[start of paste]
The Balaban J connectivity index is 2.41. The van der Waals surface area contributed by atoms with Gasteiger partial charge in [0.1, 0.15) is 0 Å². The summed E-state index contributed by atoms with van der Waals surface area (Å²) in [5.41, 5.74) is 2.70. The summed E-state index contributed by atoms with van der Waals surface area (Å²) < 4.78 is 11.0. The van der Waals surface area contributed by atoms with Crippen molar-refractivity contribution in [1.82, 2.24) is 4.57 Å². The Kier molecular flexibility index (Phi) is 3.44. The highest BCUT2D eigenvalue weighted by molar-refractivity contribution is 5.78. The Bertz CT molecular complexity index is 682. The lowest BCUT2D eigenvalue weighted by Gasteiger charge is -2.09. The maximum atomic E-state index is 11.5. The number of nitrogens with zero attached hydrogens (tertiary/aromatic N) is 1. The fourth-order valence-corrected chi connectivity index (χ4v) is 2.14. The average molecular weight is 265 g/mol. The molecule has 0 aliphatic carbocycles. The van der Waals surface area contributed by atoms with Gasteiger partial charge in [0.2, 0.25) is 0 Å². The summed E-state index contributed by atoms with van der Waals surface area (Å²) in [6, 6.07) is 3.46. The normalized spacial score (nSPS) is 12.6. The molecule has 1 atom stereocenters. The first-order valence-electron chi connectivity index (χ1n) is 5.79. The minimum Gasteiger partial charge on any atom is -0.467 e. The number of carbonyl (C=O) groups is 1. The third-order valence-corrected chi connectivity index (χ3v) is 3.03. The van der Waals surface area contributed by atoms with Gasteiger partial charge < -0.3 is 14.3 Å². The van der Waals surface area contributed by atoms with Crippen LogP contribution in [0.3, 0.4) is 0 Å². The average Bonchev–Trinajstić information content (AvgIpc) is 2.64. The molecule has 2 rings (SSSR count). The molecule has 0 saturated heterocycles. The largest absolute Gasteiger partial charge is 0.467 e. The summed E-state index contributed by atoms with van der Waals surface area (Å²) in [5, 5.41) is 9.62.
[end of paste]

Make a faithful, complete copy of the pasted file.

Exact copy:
The Balaban J connectivity index is 2.41. The van der Waals surface area contributed by atoms with Gasteiger partial charge in [0.1, 0.15) is 0 Å². The summed E-state index contributed by atoms with van der Waals surface area (Å²) in [5.41, 5.74) is 2.70. The summed E-state index contributed by atoms with van der Waals surface area (Å²) < 4.78 is 11.0. The van der Waals surface area contributed by atoms with Crippen molar-refractivity contribution in [1.82, 2.24) is 4.57 Å². The Kier molecular flexibility index (Phi) is 3.44. The highest BCUT2D eigenvalue weighted by molar-refractivity contribution is 5.78. The Bertz CT molecular complexity index is 682. The lowest BCUT2D eigenvalue weighted by Gasteiger charge is -2.09. The maximum atomic E-state index is 11.5. The number of nitrogens with zero attached hydrogens (tertiary/aromatic N) is 1. The fourth-order valence-corrected chi connectivity index (χ4v) is 2.14. The average molecular weight is 265 g/mol. The molecule has 0 aliphatic carbocycles. The van der Waals surface area contributed by atoms with Gasteiger partial charge in [0.2, 0.25) is 0 Å². The summed E-state index contributed by atoms with van der Waals surface area (Å²) in [6, 6.07) is 3.46. The normalized spacial score (nSPS) is 12.6. The molecule has 1 atom stereocenters. The first-order valence-electron chi connectivity index (χ1n) is 5.79. The minimum Gasteiger partial charge on any atom is -0.467 e. The number of carbonyl (C=O) groups is 1. The third-order valence-corrected chi connectivity index (χ3v) is 3.03. The van der Waals surface area contributed by atoms with Gasteiger partial charge < -0.3 is 14.3 Å². The van der Waals surface area contributed by atoms with Crippen LogP contribution in [0.3, 0.4) is 0 Å². The average Bonchev–Trinajstić information content (AvgIpc) is 2.64. The molecule has 2 rings (SSSR count). The molecule has 0 saturated heterocycles. The largest absolute Gasteiger partial charge is 0.467 e. The summed E-state index contributed by atoms with van der Waals surface area (Å²) in [5, 5.41) is 9.62.